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Calling out poor decisions

By Chad Finn
Globe Staff / October 17, 2011

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FOXBOROUGH - The decision-making of the Cowboys offense in the final minutes of their 20-16 loss to the Patriots yesterday at Gillette Stadium proved ripe for second-guessing, whether you’re a player, fan, media member - or the Dallas owner.

First, the situation: The Cowboys, having taken a 16-13 lead on Dan Bailey’s 26-yard field goal with 5:16 remaining in the game, followed by holding the Patriots to a three-and-out.

Taking over with 3:36 left on the clock and the ball at their 28-yard line, they ran three straight times, including a draw on third and 18, following a 5-yard false start penalty. Mat McBriar boomed a 64-yard punt, but the effect was still negative - giving the ball back to Tom Brady with 2:31 left.

The final scene was a familiar one. Two minutes eight seconds, 11 plays, 80 yards, and one Brady-to-Aaron Hernandez touchdown pass later, the Patriots had regained the lead.

The immediate perception was that Dallas coach Jason Garrett got too conservative. While no one in the Cowboys locker room went so far as to suggest they played not to lose, the frustration with how the final minutes played out was evident, foremost in the words of owner Jerry Jones.

“When you get the ball into the hands of a player like Brady at home, you’ve got problems,’’ said Jones, who was seen commiserating with Garrett outside the Cowboys locker room after the game. “When it happens at the end of a game, it’s really discouraging. You always second-guess whether or not we should have tried to run a little offense down there instead of running it three times.’’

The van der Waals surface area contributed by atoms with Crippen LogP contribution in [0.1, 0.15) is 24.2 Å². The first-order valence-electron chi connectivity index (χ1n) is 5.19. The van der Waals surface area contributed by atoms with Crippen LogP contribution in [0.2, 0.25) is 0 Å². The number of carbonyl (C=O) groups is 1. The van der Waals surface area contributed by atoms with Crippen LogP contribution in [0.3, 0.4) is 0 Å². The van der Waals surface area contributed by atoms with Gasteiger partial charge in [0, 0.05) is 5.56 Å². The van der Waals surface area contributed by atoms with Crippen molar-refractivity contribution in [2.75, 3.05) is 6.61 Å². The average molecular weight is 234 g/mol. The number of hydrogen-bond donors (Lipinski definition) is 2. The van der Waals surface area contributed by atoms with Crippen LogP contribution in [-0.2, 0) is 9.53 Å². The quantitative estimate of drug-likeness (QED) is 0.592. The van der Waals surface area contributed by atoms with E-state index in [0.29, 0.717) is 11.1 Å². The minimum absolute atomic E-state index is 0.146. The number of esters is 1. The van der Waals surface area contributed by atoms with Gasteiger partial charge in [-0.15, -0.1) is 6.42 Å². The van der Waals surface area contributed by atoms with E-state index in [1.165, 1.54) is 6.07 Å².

While Cowboys quarterback Tony Romo didn’t second-guess the play-calling, he did say he wanted the ball in his hands.

“You always want to be the guy in that situation, at that time of the game, to have that on your shoulders,’’ he said.

It doesn’t take much research to find that his eagerness to be the guy in that situation may be one reason he wasn’t yesterday.

Romo, like Brady, completed 27 of 41 passes. He threw for 311 yards - 28 more than his New England counterpart - with a TD and an interception.

The ball wasn’t put in Romo’s hands with the game on the line, and there’s at least some recent history on Garrett’s side to suggest it shouldn’t have been.

The Cowboys entered the game with a 2-2 record, and in the two losses mistakes by the freewheeling quarterback, who grew up idolizing Brett Favre, proved crucial. In Week 1, he committed two fourth-quarter turnovers in a 27-24 loss to the Jets, and three weeks later he threw three fourth-quarter interceptions in a 34-30 loss to the Lions.

“We obviously want to run the ball in that situation,’’ Garrett said of Dallas’s possession before the Patriots’ winning drive. “One of the big things you want to do there is you want to make sure you keep that clock moving. And then when we got into a third and 18, we didn’t think it was real smart to throw the ball.’’

But that wasn’t the only conservative decision made by Garrett in the fourth quarter.

With the scored tied at 13 and 5:56 remaining, the Cowboys faced a second and 5 at the New England 5. Romo threw incomplete to running back Tashard Choice. Then on third down, a slow-developing shovel pass to Choice was blown up immediately by linebacker Brandon Spikes for a 3-yard loss.

Bailey kicked a 26-yard field goal to put the Cowboys ahead. But with Brady, whose reputation as a big-moment quarterback was supported by his 31 previous fourth-quarter drives to tie or win a game, getting the ball back, 7 points would have been a much more significant lead.

“You want to make sure you come away with points in all those different situations,’’ said Garrett. “You want to execute down there. I felt like the most important thing when it was 13-13 was for us to come away with points.’’

But for tight end Jason Witten, it was one more fourth-quarter frustration.

“You’ve just got to come away with 7,’’ he said. “You get down there with good time of possession and you’ve just got to find a way. We didn’t, and that’s what’s so disappointing and frustrating.’’

Chad Finn can be reached at finn@globe.com. Follow him on Twitter @globechadfinn.

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